Isn't it odd how some things you learn early on remain with you? I was reminded of that this morning as I was listening to an audio book. It was a second hand book that had formerly been part of a lending library. About half-way through the first CD, it started skipping around like crazy. When I examined the CD, I could see finger smudges everywhere. A little cleaning with the cloth I keep in my purse for cleaning my glasses, and all was well.
When we lived in Oak Hill I was 6 years old. My father somehow managed to acquire a very nice stereo console. It wasn't until I was writing this that I realized I have no idea where it came from or how it was paid for, but it stayed with us for many, many years. I believe we kept it until we moved from Smiley to Bastrop, at which time it went to live with my Grandmother Wilcoxen and kept on performing for several more years.
Shortly after the stereo arrived, Daddy took out a membership with Columbia House and started building a record library. It was probably his influence that formed my eclectic taste in music. He bought a lot of Marty Robbins, Andy Williams and Floyd Cramer. He would order sets put out by Reader's Digest that were full of easy listening instrumental and piano. We had a big set of classical pieces performed by the Longines Symphonette. We played the heck out of that stereo and I loved every record in our collection.
I had my own little portable record player that I played endlessly in the back room of that stone parsonage. The room had a bank of windows that looked out on a large back yard and, beyond that, a pasture full of cows and agarita bushes. I would spend hours out there playing my stash of 45s - some that had belonged to Daddy and some that were given to me by a church member. It was that stash that contained I Saw Esau (Sitting on a Seesaw) and Just Walkin' in the Rain, among others. (I can still see those 45s in my mind's eye, stored in their box that had once held a pair of boots. They were scuffed and some were cracked and they followed us as far as Smiley where they ended up in the attic. I think we moved off and left them up there, where they may be till yet.)
For the most part, my personal collection kept me satisfied. But eventually I wanted to listen to Marty and to Andy and to Floyd and to the big orchestral masterpieces.
Daddy gave me permission, but only if I learned to handle the records properly. For the privilege of listening to his records, I learned to pull the records out by the edge and never, never, never touch the grooves where the music lived. When I was finished, I would carefully remove them from the spindle, holding them by the edges, and carefully put them back into their paper sleeve and then into the cardboard outer sleever. I think I could safely swear on a stack of Bibles in court that I have never handled a record in any other way since making that promise so many years ago. I learned that lesson well. As a result, I have several boxes of vinyl LPs in the back of the closet that still play like new, including those original albums we acquired while living in Oak Hill in 1960.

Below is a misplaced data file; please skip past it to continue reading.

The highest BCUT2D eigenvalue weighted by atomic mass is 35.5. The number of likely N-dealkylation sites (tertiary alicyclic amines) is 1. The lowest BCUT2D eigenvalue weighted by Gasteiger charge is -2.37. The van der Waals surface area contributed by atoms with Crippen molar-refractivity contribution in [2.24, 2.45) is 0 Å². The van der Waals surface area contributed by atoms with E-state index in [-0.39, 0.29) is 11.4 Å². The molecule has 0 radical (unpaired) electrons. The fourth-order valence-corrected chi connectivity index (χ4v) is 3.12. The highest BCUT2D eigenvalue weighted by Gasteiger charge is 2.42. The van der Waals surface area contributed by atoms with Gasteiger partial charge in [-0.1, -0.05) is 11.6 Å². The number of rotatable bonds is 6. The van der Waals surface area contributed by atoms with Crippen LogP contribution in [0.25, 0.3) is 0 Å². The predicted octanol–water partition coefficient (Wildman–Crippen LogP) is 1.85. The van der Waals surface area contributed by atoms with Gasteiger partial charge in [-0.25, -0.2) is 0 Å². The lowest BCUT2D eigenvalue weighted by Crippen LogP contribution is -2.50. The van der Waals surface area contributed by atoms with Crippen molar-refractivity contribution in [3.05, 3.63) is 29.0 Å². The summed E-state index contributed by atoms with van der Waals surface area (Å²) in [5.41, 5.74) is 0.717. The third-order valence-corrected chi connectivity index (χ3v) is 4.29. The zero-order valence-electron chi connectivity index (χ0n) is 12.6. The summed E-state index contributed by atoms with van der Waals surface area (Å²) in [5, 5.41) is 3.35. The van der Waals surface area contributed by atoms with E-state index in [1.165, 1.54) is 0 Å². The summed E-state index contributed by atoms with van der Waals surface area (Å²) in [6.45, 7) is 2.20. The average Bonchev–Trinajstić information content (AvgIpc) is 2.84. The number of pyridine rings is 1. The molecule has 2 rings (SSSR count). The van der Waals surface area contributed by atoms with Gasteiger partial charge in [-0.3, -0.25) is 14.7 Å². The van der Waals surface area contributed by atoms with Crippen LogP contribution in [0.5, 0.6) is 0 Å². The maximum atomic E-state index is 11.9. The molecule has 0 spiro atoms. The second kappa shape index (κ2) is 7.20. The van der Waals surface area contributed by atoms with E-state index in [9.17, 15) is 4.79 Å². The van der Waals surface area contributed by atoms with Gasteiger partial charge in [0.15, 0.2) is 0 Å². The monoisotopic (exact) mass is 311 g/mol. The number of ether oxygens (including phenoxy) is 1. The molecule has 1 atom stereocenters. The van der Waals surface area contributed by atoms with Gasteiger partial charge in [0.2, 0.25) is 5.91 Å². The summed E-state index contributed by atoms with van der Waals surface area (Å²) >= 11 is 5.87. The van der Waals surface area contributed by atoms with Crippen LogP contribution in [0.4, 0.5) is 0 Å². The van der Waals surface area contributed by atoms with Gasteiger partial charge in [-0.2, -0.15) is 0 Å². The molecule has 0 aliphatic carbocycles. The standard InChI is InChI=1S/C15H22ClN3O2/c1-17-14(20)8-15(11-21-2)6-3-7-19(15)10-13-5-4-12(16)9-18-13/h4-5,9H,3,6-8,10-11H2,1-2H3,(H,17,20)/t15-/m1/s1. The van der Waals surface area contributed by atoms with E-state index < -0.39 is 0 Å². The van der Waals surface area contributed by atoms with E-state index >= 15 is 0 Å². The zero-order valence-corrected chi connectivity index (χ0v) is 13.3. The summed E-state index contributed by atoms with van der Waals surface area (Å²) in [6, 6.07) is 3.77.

I thought this was the way everybody did it, so I was surprised at the look of amazement on a visiting preacher's face one day when I followed Daddy's instructions to put on a specific record. I guess he was surprised that such a small child could have learned to use such care in handling LPs. Or he was surprised at how much care we took with our records. In any case, he complimented me on knowing what I was doing and it made me feel quite capable. I always did like to feel competent.
I treat my music CDs now with the same care. Awhile back when I bought an audio book at Half-Price Books, they went to get the CDs out of their files (only the empty box and sleeves are on the shelf) and I cringed as I watched the girl pull out each CD and smear her finger prints all over the playing side as she loaded the sleeves. I wanted to ask her if she had been raised in a barn. But I digress.
Every now and then I find myself doing something in a particular way and suddenly realize that I'm doing it that way because it was the way I was taught as a child. Those ingrained routines and procedures have stayed with me because they are the right way to do things.
Our formative years. The scary thing is - for all the good things that have been indelibly carved into our souls, how many of the bad things we do were started way back then as well?